Advocacy Discusses WOTUS Woes with Small Businesses in the Mile-High City

By Prianka Sharma, Assistant Chief Counsel

The Mile-High City provided the perfect backdrop for Advocacy’s National Waters of the United States roundtable. In Denver, Colorado, Advocacy heard from over twenty-five small business representatives from a variety of industries. The Army Corps of Engineers and the Environmental Protection Agency proposed a revised definition of the Waters of the United States in February 2019. The rule attempts to clarify those waters that are under federal jurisdiction and thus subject to federal permitting requirements.

Attendees stated that, as a headwater state, Coloradans take their clean water seriously. Overall, attendees were pleased with the proposed rule’s attempt to clarify the definition; however, they noted some areas where more clarity is necessary.

One representative of the Colorado Pork Producers trade association was concerned about the rule’s ability to withstand a court challenge. She stated that the definition of intermittent flow should be more specific, and it should include some sort of measure for amount of time and/or total flow of the water. This is important because those waters with intermittent flow may or may not be subject to jurisdiction depending on whether or not they flow into a jurisdictional water.

Another attendee who represented the oil and gas industry stated that the agencies should preserve flexibility and offer an option to obtain a preliminary jurisdiction determination, so businesses are not surprised later if the agencies determine that the waters in question are jurisdictional.

One representative of the Colorado Farm Bureau spoke about the need for a specific time period for intermittency in arid areas with significant periods of drought. In Colorado, some areas experience significant drought for months or years at a time. This changes drastically when there are large sporadic snow or rain events. These water flows may drain into jurisdictional waters thus making them subject to permitting requirements. Attendees worried that the rule did not specifically address these situations.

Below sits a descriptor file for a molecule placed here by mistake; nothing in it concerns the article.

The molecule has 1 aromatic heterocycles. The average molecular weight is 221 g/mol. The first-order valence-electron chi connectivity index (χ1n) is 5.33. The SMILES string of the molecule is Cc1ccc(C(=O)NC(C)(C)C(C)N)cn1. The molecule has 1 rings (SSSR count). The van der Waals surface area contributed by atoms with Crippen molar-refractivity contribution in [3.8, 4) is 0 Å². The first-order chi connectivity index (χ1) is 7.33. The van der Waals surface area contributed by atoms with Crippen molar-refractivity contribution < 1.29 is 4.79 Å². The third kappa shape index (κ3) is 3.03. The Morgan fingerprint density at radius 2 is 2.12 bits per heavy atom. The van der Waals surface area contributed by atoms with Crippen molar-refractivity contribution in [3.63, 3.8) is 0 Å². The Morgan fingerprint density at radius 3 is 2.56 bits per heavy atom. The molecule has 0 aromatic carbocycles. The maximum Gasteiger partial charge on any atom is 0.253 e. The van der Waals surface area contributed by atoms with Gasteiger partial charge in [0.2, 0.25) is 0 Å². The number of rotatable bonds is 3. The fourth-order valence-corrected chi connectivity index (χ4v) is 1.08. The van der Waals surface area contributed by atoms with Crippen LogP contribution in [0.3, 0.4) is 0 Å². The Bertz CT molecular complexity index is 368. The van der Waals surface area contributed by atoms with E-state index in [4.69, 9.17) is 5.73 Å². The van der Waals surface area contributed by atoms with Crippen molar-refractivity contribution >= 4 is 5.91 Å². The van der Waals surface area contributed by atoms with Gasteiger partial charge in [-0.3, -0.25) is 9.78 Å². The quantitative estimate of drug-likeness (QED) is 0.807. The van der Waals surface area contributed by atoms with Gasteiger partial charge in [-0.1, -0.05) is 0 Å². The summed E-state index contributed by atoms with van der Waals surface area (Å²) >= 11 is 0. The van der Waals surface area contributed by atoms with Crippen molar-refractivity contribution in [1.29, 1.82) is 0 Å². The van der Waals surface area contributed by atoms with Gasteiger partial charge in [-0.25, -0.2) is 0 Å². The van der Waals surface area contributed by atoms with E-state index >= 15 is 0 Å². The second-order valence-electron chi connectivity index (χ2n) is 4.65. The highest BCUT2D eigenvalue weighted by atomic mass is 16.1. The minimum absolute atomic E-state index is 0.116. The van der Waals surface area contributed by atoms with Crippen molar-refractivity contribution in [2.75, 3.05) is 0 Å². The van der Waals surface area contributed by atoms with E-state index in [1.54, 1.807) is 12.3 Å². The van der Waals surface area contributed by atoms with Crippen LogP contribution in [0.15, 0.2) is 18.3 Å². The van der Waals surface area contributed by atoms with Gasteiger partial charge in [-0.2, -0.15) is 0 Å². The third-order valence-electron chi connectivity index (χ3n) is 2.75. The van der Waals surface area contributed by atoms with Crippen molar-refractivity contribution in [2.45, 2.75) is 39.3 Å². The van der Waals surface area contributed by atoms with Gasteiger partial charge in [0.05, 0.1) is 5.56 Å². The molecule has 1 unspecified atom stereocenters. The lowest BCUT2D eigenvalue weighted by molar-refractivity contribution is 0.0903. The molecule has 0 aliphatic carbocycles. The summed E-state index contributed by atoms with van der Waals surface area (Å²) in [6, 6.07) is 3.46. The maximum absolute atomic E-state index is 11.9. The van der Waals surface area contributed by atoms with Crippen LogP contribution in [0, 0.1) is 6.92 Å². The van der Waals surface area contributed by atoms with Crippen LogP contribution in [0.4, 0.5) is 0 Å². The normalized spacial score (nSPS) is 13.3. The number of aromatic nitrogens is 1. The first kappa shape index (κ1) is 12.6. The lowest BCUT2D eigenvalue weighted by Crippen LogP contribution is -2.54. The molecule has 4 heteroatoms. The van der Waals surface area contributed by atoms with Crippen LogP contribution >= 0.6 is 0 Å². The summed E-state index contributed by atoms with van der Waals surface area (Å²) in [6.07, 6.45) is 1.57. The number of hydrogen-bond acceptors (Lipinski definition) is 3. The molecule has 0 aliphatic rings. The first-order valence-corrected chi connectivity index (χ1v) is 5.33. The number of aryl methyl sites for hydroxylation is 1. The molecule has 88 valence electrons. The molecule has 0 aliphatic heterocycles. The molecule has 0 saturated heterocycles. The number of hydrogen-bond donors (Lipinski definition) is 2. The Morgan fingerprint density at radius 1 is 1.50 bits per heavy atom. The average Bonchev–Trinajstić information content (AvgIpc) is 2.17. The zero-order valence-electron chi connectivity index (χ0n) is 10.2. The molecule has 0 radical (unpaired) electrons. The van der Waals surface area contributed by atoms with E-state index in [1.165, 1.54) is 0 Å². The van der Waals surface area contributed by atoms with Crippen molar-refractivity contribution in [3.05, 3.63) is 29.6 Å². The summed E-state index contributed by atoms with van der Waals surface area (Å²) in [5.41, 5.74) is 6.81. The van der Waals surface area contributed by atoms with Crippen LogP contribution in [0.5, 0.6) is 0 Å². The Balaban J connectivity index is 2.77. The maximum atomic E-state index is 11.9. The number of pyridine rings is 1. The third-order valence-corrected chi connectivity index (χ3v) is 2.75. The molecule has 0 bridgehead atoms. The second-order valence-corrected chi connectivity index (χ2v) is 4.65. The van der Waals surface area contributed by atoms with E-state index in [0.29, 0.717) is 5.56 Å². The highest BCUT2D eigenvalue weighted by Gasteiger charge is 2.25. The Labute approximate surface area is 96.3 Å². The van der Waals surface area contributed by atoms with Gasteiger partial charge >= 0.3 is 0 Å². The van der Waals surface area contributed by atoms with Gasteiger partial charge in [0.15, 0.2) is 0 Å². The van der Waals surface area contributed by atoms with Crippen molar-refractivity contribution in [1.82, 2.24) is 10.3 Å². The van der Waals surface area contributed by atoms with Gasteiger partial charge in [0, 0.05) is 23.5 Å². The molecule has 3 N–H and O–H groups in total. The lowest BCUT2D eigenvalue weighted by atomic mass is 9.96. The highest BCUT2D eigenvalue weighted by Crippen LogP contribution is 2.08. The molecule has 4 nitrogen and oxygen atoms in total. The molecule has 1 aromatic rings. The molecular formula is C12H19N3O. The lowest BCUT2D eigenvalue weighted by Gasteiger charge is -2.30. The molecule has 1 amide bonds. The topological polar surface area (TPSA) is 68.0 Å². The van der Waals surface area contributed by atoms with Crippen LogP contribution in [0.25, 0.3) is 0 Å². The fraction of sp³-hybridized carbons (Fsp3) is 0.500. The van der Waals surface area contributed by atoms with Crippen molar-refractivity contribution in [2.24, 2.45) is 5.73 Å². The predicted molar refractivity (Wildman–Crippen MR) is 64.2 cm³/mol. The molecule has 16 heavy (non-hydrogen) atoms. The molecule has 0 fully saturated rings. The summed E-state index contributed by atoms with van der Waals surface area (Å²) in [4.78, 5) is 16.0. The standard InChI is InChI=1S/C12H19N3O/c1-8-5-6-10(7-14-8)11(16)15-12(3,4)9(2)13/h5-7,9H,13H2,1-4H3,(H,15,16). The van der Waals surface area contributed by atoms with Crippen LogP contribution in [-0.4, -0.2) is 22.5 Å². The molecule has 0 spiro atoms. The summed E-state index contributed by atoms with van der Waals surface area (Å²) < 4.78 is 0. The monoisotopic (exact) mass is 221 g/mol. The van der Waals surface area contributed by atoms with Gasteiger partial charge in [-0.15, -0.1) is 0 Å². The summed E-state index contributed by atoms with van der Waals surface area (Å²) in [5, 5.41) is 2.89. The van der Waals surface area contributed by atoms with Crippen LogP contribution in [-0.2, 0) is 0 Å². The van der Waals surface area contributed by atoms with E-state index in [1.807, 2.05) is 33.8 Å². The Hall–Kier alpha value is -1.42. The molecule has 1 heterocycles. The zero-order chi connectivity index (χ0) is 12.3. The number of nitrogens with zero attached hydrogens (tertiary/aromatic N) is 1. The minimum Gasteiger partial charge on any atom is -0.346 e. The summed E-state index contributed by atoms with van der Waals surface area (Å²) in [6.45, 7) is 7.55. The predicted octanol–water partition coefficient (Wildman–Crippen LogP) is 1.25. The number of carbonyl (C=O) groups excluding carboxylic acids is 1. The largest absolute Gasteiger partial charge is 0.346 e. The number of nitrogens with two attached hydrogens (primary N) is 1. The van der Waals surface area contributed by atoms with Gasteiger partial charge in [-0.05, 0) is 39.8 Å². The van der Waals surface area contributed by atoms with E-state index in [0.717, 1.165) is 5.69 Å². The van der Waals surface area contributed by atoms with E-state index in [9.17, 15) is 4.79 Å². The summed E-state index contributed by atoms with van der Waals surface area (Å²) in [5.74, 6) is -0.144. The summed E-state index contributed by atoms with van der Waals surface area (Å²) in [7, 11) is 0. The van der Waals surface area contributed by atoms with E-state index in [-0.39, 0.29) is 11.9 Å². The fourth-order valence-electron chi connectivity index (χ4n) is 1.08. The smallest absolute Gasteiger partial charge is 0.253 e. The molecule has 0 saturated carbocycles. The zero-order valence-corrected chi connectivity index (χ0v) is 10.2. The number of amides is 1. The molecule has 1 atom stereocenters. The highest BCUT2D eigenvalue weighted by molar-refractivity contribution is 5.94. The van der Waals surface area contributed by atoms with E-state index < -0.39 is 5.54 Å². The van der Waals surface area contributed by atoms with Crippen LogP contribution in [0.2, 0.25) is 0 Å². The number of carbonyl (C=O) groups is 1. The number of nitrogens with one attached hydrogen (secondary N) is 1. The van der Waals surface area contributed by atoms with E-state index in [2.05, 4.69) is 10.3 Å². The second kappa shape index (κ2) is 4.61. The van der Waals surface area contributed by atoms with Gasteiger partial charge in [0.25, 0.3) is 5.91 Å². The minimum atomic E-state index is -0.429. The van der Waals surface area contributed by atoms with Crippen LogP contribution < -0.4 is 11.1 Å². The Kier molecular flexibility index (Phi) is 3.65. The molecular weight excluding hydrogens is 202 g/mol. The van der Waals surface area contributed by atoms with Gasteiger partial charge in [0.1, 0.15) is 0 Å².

Finally, attendees spoke about the need to clearly define and distinguish the terms snow pack and snow melt, as the rule seemed to confuse the two. As a state with significant run-off from mountain snow melt, this clarification was especially important.

It was clear from the attendees’ comments that Western and headwater states have their own unique concerns and challenges with Clean Water Act jurisdiction. Advocacy will host one final roundtable in Tampa, Florida. Written comments on the rule are due on April 15, 2019.

Prianka Sharma is an Assistant Chief Counsel for Advocacy whose portfolio includes natural resources, agriculture, and energy. She attended Advocacy’s National Waters of the United States roundtable in Denver, Co., in March. Sharma can be reached at Read more about Advocacy’s WOTUS outreach here.